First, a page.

“Larry, I couldn’t help but overhear what you said just a bit ago to Mike, and you know what? You are a really good producer. There’s no doubt that you are a very gifted tech, and you are a blessing to our company. But not everybody’s like you. As you know, all of our techs, including you, have different strengths and weaknesses, and different levels of experience. But the one thing you all have in common is you are a blessing to our business. Larry, you have been working with us for XX years now, and in my perfect world, we’ll be working together for many years to come. But the only way we’re going to be able to make it work, is by all of us treating each other with respect and courtesy.”

“We all know that you are very good at what you do, Larry, and it’s my job to remind you of that. It’s my job to remind you when you’re off track as well. It’s also my job to let the rest of our employees know when they have done their job well, and when they’ve missed the mark. It’s my job, Larry, not yours. So if you are onboard, you can keep doing the great job that you do with knocking out the work, and you’ll have my promise; I won’t stand in your way. All that I ask is that you show me the same courtesy, and let me tell our other guys when they are doing their job well, and when they’re not. I hope you are on board with this plan Larry, because I really do enjoy working with you. So let me ask you; do we have an agreement?”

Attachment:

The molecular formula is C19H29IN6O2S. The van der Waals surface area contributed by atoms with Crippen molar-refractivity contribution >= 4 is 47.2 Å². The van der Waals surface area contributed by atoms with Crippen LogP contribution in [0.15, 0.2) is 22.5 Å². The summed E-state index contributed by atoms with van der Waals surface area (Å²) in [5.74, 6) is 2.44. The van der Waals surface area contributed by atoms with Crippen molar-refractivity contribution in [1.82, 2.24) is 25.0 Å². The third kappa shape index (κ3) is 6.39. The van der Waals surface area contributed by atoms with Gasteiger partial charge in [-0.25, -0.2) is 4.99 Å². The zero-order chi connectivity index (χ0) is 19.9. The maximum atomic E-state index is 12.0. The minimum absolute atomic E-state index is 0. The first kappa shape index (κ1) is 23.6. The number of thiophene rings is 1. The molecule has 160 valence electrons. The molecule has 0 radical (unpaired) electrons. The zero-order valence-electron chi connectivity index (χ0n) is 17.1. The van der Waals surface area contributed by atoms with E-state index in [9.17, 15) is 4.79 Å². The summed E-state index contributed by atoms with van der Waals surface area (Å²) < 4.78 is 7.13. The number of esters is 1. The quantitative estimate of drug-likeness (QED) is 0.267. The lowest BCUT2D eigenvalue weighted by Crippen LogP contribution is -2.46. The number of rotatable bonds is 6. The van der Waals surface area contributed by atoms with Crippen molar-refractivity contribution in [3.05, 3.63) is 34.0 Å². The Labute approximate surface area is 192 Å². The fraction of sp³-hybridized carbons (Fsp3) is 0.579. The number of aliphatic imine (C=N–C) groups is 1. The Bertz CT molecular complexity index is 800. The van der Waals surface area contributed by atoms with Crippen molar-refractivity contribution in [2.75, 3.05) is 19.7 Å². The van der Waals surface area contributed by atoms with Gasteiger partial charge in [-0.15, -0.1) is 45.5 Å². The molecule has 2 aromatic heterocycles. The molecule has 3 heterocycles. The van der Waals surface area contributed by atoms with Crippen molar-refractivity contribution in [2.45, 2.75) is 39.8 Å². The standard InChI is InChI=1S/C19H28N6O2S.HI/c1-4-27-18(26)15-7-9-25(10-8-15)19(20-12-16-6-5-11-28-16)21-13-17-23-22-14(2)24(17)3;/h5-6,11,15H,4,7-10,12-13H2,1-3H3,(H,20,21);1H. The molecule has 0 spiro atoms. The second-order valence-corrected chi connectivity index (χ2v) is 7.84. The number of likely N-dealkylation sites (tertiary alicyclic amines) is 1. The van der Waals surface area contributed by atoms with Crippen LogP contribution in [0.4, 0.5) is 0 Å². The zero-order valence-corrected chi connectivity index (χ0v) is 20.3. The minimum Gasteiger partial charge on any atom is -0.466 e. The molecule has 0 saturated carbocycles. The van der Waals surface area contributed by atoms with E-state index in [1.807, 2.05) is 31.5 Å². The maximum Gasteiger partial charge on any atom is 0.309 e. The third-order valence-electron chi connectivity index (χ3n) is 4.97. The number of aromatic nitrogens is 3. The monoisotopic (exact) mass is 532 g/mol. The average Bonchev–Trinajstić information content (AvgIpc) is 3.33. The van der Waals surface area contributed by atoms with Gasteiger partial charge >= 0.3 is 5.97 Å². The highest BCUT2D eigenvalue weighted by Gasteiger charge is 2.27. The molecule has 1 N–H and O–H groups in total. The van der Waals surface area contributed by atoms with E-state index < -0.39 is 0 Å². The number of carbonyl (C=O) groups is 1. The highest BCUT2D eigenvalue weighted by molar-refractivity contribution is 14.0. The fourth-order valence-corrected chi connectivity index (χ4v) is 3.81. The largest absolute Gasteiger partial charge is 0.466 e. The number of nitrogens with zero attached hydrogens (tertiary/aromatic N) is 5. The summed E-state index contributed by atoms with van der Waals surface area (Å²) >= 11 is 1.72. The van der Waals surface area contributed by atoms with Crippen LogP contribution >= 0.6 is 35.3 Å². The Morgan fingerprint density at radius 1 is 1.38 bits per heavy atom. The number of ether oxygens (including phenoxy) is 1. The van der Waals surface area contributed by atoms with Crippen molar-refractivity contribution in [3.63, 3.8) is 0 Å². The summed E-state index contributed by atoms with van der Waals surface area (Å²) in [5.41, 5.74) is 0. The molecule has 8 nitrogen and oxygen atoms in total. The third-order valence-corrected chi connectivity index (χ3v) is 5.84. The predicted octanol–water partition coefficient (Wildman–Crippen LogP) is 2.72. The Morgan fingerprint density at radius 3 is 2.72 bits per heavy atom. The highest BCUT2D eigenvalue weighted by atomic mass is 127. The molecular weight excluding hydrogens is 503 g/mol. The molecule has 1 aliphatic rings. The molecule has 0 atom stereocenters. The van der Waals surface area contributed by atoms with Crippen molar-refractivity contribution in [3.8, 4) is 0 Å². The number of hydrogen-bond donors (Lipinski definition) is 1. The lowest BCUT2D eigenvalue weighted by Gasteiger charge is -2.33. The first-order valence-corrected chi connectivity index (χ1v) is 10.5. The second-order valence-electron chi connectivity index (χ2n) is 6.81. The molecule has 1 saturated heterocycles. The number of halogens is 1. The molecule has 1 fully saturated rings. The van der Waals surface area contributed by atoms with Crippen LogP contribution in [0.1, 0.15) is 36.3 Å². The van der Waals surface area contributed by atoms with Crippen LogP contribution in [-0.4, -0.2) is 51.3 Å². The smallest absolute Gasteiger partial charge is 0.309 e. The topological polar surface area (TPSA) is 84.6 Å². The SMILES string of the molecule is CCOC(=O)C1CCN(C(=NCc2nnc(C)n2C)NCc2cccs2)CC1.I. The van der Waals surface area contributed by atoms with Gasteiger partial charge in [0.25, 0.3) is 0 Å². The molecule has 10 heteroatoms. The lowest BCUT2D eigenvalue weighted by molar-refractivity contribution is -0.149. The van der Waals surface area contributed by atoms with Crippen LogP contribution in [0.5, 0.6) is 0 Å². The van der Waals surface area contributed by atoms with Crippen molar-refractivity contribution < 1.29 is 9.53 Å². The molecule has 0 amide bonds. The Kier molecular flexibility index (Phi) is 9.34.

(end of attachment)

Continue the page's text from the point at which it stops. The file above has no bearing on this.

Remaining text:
Business, and people, really aren’t that complicated. If you treat people with the courtesy and dignity they expect, if you hold everyone accountable to the same standards, and if you truly care about people, then all the other pieces fall into place, and dealing with prima donnas will no longer a problem for you or your employees.